SALEM — A fundraising site unveiled Friday by the Democratic Party of Oregon reflects the party’s efforts to unseat Oregon’s lone Republican in Congress this November, when some predict a reactionary “blue wave” to the policies and presidency of Donald Trump could flip certain districts from red to blue.
Seven Democrats are vying for their party’s nomination to challenge U.S. Rep. Greg Walden, a Republican who has represented Oregon’s sprawling 2nd Congressional District since 1999.
The candidate who wins the Democratic primary May 15 will receive the funds collected by the site, repealwalden.com. As of midday Friday, the site had collected $1,600 in donations, according to DPO spokeswoman Molly Woon.
It’s yet to be seen whether a wave of blue will come to Oregon’s Second District, which spans from Medford and Klamath Falls in Southern Oregon, to the Central Oregon recreation meccas of Bend and Hood River, to the vast expanse of Eastern Oregon.
While Democrats are optimistic that Post-Trump political engagement could work in their favor, other observers are less sanguine about Democratic prospects in District 2.
Sabato’s Crystal Ball, a political prediction website run by the University of Virginia’s Center for Politics, labeled Walden’s seat as “Safe” Republican on March 15.
Jim Moore, a professor of political science and director of the Tom McCall Center for Policy Innovation at Pacific University, thinks there’s little chance that Democrats could win the 2nd District.
“But, and the ‘but’ is pretty big at this point, if there is a wave election, Greg Walden is going to be vulnerable,” Moore said.
A wave election is when one party makes significant strides. It will hard to tell whether the 2018 election will be a “wave” election until October, Moore said.
Democrats believe they have a chance.
“The political winds are shifting and Republicans like Greg Walden will face serious challenges to their reelection in November,” said Jeanne Atkins, chair of the Democratic Party of Oregon, in a statement on Friday.
“We really don’t know what’s going to happen, but clearly stranger things have happened,” said Woon, the DPO spokeswoman, referring to recent special elections in Alabama and Pennsylvania that elevated Democrats to previously Republican seats, and to a recent statewide ballot measure election that affirmed state funding for Medicaid.
The Democratic Party of Oregon said Friday that Republicans in Oregon’s 2nd District have a registration advantage of 11 points, identical to the Republican advantage in the Central Pennsylvania district where Conor Lamb won an election to the House of Representatives in a special election last week.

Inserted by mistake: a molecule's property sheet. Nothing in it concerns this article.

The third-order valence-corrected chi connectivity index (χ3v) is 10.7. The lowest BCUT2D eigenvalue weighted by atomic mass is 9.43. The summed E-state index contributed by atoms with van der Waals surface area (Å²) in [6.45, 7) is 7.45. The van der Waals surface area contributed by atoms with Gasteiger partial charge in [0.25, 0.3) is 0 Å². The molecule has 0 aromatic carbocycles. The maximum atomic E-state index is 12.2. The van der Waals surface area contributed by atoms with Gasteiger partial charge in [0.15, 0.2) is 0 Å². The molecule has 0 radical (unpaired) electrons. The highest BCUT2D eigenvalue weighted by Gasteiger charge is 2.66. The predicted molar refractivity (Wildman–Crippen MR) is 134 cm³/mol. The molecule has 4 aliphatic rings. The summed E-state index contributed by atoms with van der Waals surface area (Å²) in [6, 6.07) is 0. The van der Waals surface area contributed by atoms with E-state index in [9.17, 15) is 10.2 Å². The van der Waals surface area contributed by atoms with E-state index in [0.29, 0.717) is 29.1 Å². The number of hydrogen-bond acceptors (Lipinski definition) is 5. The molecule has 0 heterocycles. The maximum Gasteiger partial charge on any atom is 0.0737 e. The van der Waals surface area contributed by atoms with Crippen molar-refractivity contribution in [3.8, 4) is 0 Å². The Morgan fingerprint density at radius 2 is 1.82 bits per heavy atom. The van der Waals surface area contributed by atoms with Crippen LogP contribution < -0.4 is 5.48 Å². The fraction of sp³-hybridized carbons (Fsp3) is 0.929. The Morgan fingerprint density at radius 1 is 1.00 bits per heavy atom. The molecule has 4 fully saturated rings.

But Lamb leans to the right of the Democratic candidates in Oregon’s 2nd District, countered Kevin Hoar, a spokesman for the Oregon Republican Party.
“Such a candidate would get trounced in the Democrat Primary in (District) 2, where the candidates are all competing to be the most far left, kooky resistance Democrat nominee,” Hoar said in a message to the EO/Pamplin Media Capital Bureau.
Moore says there are notable differences between that district in Pennsylvania and Oregon’s District 2, including the size and economic diversity of the district, typically higher voter turnout in Oregon and a substantial number of voters who are nonaffiliated.
In 2016, Walden clinched 71.7 percent of the general election vote, soundly defeating Democratic opponent Jim Crary, a retired lawyer from rural Jackson County who got 28 percent of the votes.
Crary is throwing his hat in the ring again in 2018.
What’s different about this year?
“The level of engagement,” Crary said. “It’s night and day...People who were sitting up in the stands watching the game are now down in the field playing the game.”
Dr. Jennifer “Jenni” Neahring, who is also seeking the Democratic nomination, emphasizes health care as part of her platform.
Neahring says it’s an issue that she believes not only needs reform, but could galvanize voters of all political stripes in the district, contending that residents of the district were disgruntled about Walden’s role in Congressional efforts to repeal the Patient Protection and Affordable Care Act, which expanded eligibility criteria for Medicaid.
“It’s not a Democrat, or Republican, or nonaffiliated issue. It’s everybody’s issue,” Neahring said. “And it’s the issue (Walden) clearly got wrong.”
Hoar, the Oregon Republican Party spokesman, claimed that Democratic “policies have laid waste to the economy of rural Oregon, especially through failure to properly manage our forests and by killing off natural resource-based industries.”
Asked to comment, a spokesman for Walden re-sent a statement previously sent to the EO/Pamplin Capital Bureau Dec. 27.
“The people of Oregon’s 2nd District have consistently and strongly supported Greg Walden as their voice in Congress because they know he is a powerful force standing up for our veterans, working across party lines to fix broken forest policy, and helping hard working taxpayers keep more of what they earn,” spokesman Justin Discigil wrote in an email. “Oregon has no stronger voice for the ranching, farming and small business way of life that dominates the east side of the state. Greg’s campaign has thousands of local supporters and the financial wherewithal to run another positive, effective, winning campaign.”
Two other Republicans have filed to compete in the primary against Walden.